Last Letter of Lieutenant Junior Grade Katsutomo Murakami to His Family
On November 19, 1944, Lieutenant Junior Grade Katsutomo Murakami died at the age of 20 when submarine I-37
was sunk by depth charges dropped from two American destroyers at Kossol Passage in the Palau Islands. On November 8, 1944, submarine I-37 made
a sortie from Ōtsushima Kaiten Base in Yamaguchi Prefecture with 112
crewmen and four kaiten
pilots, including Murakami, who were members of the Kaiten Special Attack Corps Kikusui Unit.
All men on board died when the submarine was attacked. Murakami was
from Yamaguchi Prefecture and graduated in the 53rd Class of the Naval
Engineering College. He received a promotion of two ranks to Lieutenant Commander after his
death, which was recognized as being in a special (suicide) attack.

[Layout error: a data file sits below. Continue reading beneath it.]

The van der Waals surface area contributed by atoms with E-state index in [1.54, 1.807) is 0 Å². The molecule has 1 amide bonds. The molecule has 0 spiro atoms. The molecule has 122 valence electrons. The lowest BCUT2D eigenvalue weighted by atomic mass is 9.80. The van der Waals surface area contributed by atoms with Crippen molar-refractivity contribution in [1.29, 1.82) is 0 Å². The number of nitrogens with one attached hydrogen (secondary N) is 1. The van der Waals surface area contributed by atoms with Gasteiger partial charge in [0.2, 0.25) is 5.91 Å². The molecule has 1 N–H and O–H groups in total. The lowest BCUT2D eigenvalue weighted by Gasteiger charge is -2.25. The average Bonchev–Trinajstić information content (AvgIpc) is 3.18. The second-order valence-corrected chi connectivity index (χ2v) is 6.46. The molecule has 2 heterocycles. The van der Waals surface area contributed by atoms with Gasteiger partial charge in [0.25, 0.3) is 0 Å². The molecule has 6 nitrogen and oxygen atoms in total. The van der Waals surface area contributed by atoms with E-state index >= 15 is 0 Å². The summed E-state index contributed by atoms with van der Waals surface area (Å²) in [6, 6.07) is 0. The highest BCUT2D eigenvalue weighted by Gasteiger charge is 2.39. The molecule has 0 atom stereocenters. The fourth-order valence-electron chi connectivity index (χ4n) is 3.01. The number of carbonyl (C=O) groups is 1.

He wrote the following final letter to his family:
I live for a great cause to protect Shinshū .
There is nothing at all to say.
I deeply appreciate the gift of guidance from my teachers, seniors, and
I pray for the health of my Parents, Grandmother, and younger brothers
Letter translated by Bill Gordon
The letter comes from Yasukuni Jinja (2004, 21-2). The biographical information in
the first paragraph comes from Konada and Kataoka (2006, 74-6, 96-9, 379), Mediasion (2006,
44, 78), Ōtsushima Kaiten Monument, and Yasukuni Jinja (2004, 21).
1. Shinshū refers to Japan and literally means
Konada, Toshiharu, and Noriaki Kataoka. 2006. Tokkō
kaiten sen: Kaiten tokkōtai taichō no kaisō (Special attack kaiten
battles: Kaiten special attack corps leader's reminiscences). Tōkyō:
The Mediasion Co. 2006. Ningen gyorai kaiten (Kaiten
human torpedo). Hiroshima: The Mediasion Co.
Yasukuni Jinja, ed. 2004. Eirei no koto no ha (8)
(Words of the spirits of war heroes, Volume 8). Tōkyō: Yasukuni Jinja